we made commitments to reform with that guidance. now san francisco's economy is recovering and reserves are going. in fact, during the last nine months the controller has reported that our revenues were $172 million more than projected. this is good news. this is good news, but it did not come without commitments, without sacrifice by everybody and all the groups represented in this room. i would like to again thank owe employee unions for working with us to find a common goal, saving more than $28 million in your contract negotiations with us. i'm happy to report that i'm presenting a responsible and balanced two-year budget. while we spare the city the deep cuts we've experienced over the last several years and one that i present to you in a san francisco economy that's recovering, in this budget you
will see investments. investments that ensure that people who live, work and visit our city feel safe, investments that protect our social safety net that supports seniors and youth, low-income and working-class families, investments that support our neighborhoods, our infrastructure and our commercial corridors. this budget reflects a lot of collaboration and partnership with our san francisco community. one thing we agreed on early was that in a time of state and federal cuts, protecting our social safety net is more important than ever, and in this budget i've rejected all service reductions in our health department and human service agencies. [applause] s i've included full restoration of federal cuts to programs and services that serve people with h.i.v. and aids.
the loss of redevelopment has been a severe blow to our city, especially for this first street corridor. so we will invest in economic initiatives in the heart of bayview to stabilize businesses and attract new ones. [applause] we will also continue our investment in central market and especially sixth street, where the elimination of redevelopment has left a gap in services. with our community partners and including the very spirited arts community that's been so wonderful in helping us lead that effort, we'll support businesses in that sector, attract new ones, and keep the area clean and safe. we will also invest in the youth of sfsk and in their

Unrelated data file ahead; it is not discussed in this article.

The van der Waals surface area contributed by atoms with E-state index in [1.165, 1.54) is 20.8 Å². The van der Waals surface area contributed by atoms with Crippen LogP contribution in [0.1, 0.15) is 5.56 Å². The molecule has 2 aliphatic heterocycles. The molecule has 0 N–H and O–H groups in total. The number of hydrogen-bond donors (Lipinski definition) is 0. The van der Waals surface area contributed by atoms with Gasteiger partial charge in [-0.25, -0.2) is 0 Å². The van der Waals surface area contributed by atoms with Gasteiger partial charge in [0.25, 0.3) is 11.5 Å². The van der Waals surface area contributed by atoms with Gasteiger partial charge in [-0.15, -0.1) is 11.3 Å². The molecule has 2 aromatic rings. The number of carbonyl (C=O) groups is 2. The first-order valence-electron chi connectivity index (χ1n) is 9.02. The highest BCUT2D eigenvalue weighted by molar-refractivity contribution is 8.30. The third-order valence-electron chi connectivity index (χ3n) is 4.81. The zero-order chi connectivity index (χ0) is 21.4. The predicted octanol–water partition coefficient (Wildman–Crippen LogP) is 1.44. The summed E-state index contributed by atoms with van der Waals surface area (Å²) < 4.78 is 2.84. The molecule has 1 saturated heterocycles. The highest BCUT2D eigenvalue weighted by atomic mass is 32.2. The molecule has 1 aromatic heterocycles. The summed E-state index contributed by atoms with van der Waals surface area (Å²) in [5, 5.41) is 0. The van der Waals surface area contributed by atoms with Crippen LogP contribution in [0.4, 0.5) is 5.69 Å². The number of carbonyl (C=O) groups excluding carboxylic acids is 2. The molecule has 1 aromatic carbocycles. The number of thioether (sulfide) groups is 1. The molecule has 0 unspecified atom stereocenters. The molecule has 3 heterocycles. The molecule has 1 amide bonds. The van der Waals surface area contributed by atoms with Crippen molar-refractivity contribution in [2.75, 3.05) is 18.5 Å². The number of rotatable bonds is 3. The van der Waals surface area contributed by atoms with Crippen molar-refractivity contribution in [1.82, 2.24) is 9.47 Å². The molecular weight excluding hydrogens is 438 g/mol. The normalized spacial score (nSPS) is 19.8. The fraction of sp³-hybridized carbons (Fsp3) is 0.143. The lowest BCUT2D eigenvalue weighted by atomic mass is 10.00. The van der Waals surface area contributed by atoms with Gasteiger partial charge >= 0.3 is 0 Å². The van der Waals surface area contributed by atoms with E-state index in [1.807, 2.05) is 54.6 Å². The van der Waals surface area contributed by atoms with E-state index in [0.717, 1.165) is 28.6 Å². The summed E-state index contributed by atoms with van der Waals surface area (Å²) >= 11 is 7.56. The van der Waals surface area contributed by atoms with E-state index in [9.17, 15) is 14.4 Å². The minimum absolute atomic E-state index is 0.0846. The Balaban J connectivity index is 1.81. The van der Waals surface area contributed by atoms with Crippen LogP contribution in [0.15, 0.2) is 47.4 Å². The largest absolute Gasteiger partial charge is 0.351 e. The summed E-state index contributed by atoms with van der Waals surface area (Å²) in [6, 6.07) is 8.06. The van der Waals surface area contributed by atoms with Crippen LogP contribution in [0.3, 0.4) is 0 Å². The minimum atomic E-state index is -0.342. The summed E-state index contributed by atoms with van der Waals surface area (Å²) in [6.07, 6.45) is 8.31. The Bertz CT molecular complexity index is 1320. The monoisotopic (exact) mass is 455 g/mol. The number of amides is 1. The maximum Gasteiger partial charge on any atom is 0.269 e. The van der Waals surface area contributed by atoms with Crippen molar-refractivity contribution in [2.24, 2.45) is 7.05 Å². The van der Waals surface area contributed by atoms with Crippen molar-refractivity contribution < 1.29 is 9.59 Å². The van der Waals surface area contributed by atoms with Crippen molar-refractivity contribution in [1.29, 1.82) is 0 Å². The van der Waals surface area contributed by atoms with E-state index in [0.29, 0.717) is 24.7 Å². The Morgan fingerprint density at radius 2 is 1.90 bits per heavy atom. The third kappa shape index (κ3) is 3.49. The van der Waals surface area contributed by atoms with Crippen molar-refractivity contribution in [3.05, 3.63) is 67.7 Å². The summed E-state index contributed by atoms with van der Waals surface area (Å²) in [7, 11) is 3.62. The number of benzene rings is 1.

education. i will propose releasing the $6 million in rainy day funds to support our public schools, to offset the state's deep cuts to education. [applause] most importantly in this budget we are putting san franciscans back to work. you've heard me say on many occasions recently our unemployment rate dropped from 9.6% in early 2011 to 7.4% today, our lowest since 2008. [applause] we, as a city, along with our business partners and every neighborhood, we created 22,500 net new jobs in san francisco in just the last year. [applause] that's good. that is really good, but we need to do more. with this budget we are continuing to invest in strategies and incentivized job